Before we began, I wrote to the woman who was in charge of the McCormick campaign, with this specific question: are you absolutely sure that your spices are gluten-free?
Here is what she wrote back:
“Please know that together with McCormick we hand-selected you and Danny as partners in this effort knowing that your blog is devoted to gluten free solutions, lifestyles, etc. With that said, we revisited the gluten questions with McCormick this morning and they were happy to provide some feedback.
ALL of the single ingredient herbs and spices (including Gourmet, core or “red cap” spices) are gluten-free, along with all of our extracts, including Pure Vanilla.
None of the products in the Gourmet Collection line contain gluten. In addition, none of the bottled blends (Perfect Pinch, Gourmet, etc.) contain gluten.
Wheat is an ingredient in some of our Dry Seasoning Mixes and Zatarain’s products, as well as Worcestershire Pepper. If gluten is in the product, it is called out in bold letters, within the ingredient statement.
We follow good manufacturing practices at our plants. McCormick employees are trained in the importance of correct labeling and the necessity of performing thorough equipment wash-downs to eliminate cross-contact of ingredients.”
That made me feel better.
When I asked this question of their spice hunter (who has been finding the farms to supply their brand for nearly 30 years), he assured me, quite forcefully, that there is no gluten anywhere where the spices are packed. The single-ingredient herbs and spices are combed through and carefully cleaned of anything that is not the herb or spice. McCormick runs a tight ship, and the herbs and spices are packed in plants within countries like Indonesia, India, and Vietnam, where gluten is not that common. Because of peanut allergies, all the workers have strict orders to not eat anything in the plant. Then, the herbs and spices are sent to McCormick headquarters, where they are put through sterilized tubes into bottles and vacuum sealed.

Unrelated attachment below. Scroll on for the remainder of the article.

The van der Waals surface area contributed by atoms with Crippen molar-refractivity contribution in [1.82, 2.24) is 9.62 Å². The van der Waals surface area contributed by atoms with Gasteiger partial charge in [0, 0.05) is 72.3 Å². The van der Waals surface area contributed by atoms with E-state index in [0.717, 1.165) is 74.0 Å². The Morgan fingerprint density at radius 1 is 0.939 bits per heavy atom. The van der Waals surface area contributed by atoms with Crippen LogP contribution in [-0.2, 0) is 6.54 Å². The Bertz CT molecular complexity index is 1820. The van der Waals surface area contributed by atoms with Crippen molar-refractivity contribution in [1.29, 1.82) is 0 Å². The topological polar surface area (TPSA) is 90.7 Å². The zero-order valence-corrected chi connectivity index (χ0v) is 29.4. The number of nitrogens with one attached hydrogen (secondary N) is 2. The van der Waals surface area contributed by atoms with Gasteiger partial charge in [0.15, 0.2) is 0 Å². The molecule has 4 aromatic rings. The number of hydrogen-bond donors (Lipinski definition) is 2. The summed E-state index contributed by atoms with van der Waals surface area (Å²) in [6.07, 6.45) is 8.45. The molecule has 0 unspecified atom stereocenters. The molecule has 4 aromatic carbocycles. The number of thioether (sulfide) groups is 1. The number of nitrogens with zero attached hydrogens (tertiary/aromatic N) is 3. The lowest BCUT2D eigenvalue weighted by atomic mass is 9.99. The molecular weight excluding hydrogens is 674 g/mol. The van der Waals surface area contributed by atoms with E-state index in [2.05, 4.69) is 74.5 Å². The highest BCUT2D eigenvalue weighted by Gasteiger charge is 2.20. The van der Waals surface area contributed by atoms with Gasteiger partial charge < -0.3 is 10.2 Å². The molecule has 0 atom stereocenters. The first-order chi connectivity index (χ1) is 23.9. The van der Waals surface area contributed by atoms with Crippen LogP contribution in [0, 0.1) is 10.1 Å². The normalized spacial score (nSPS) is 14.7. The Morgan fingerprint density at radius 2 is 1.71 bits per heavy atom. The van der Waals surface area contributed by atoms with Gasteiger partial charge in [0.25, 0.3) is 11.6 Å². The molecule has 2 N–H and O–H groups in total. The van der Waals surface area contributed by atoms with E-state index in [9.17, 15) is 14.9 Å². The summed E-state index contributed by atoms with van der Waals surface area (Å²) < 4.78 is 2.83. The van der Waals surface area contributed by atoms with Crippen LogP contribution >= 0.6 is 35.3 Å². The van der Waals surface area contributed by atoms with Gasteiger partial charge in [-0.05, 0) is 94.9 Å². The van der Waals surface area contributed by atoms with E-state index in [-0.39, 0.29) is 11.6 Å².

I don’t see any way there could be any cross-contamination.
The dry seasoning mixes they are talking about are made in a separate part of the facility. Again, the herbs and spices are sent through tubes after being unpacked from boxes. So there’s no way a human touches them.
So I feel really confident that the McCormick line is gluten-free. Particularly because I have been using them for months now and have not grown sick from them.
In the end, this is why Danny and I paired up with McCormick. We want you to know there are gluten-free spices out there. Good ones.
Sometimes Danny and I buy spices from a local company here in Seattle, one with their own spice hunter. That tiny store near Pike Place Market smells fantastic: whiffs of cinnamon, dukka, and nutmeg waft around your nose as you walk in. However, the last time I bought some spices there, a small, hand-written sign suggested that the company was not responsible for any possibly cross-contamination with potential allergens. Suddenly those spices didn’t smell so wonderful.
It’s good to have a company with great spices that we trust. And one that has spices in nearly every grocery store in this country.
This is our last post with McCormick Gourmet. We have truly enjoyed this dabbling with spices and playing with herbs. And I can tell you this: tomorrow our spices cupboards will still be filled with their bottles of cardamom, celery seed, and cloves.
What are your favorite spices? How do you like to play with them? What are some spices you have not yet tried that you’d like to find in your kitchen soon? Let’s talk about how you spice up your life.